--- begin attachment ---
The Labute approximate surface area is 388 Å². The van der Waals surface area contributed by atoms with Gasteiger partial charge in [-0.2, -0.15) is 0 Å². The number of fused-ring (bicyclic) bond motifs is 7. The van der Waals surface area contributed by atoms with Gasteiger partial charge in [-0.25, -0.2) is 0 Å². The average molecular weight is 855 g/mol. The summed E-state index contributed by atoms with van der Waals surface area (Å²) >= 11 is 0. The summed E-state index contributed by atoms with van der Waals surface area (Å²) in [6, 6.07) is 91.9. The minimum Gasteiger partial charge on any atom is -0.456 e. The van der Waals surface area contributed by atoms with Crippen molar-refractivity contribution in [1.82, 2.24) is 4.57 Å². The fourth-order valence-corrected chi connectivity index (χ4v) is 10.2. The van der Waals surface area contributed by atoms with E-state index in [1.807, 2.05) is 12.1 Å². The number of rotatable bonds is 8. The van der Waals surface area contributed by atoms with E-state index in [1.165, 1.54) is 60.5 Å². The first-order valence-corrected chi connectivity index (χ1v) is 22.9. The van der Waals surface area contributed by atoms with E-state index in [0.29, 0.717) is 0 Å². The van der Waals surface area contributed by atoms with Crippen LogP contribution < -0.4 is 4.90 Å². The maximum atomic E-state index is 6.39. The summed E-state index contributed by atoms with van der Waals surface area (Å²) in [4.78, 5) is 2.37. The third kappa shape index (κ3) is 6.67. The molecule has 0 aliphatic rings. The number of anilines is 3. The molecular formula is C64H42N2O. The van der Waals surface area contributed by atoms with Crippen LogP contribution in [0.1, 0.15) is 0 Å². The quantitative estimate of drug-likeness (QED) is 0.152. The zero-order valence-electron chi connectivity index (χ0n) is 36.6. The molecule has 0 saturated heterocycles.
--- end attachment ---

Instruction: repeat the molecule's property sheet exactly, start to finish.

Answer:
The Labute approximate surface area is 388 Å². The van der Waals surface area contributed by atoms with Gasteiger partial charge in [-0.2, -0.15) is 0 Å². The number of fused-ring (bicyclic) bond motifs is 7. The van der Waals surface area contributed by atoms with Gasteiger partial charge in [-0.25, -0.2) is 0 Å². The average molecular weight is 855 g/mol. The summed E-state index contributed by atoms with van der Waals surface area (Å²) >= 11 is 0. The summed E-state index contributed by atoms with van der Waals surface area (Å²) in [6, 6.07) is 91.9. The minimum Gasteiger partial charge on any atom is -0.456 e. The van der Waals surface area contributed by atoms with Crippen molar-refractivity contribution in [1.82, 2.24) is 4.57 Å². The fourth-order valence-corrected chi connectivity index (χ4v) is 10.2. The van der Waals surface area contributed by atoms with E-state index in [1.807, 2.05) is 12.1 Å². The number of rotatable bonds is 8. The van der Waals surface area contributed by atoms with E-state index in [1.165, 1.54) is 60.5 Å². The first-order valence-corrected chi connectivity index (χ1v) is 22.9. The van der Waals surface area contributed by atoms with E-state index in [0.29, 0.717) is 0 Å². The van der Waals surface area contributed by atoms with Crippen LogP contribution < -0.4 is 4.90 Å². The maximum atomic E-state index is 6.39. The summed E-state index contributed by atoms with van der Waals surface area (Å²) in [4.78, 5) is 2.37. The third kappa shape index (κ3) is 6.67. The molecule has 0 aliphatic rings. The number of anilines is 3. The molecular formula is C64H42N2O. The van der Waals surface area contributed by atoms with Crippen LogP contribution in [0.1, 0.15) is 0 Å². The quantitative estimate of drug-likeness (QED) is 0.152. The zero-order valence-electron chi connectivity index (χ0n) is 36.6. The molecule has 0 saturated heterocycles.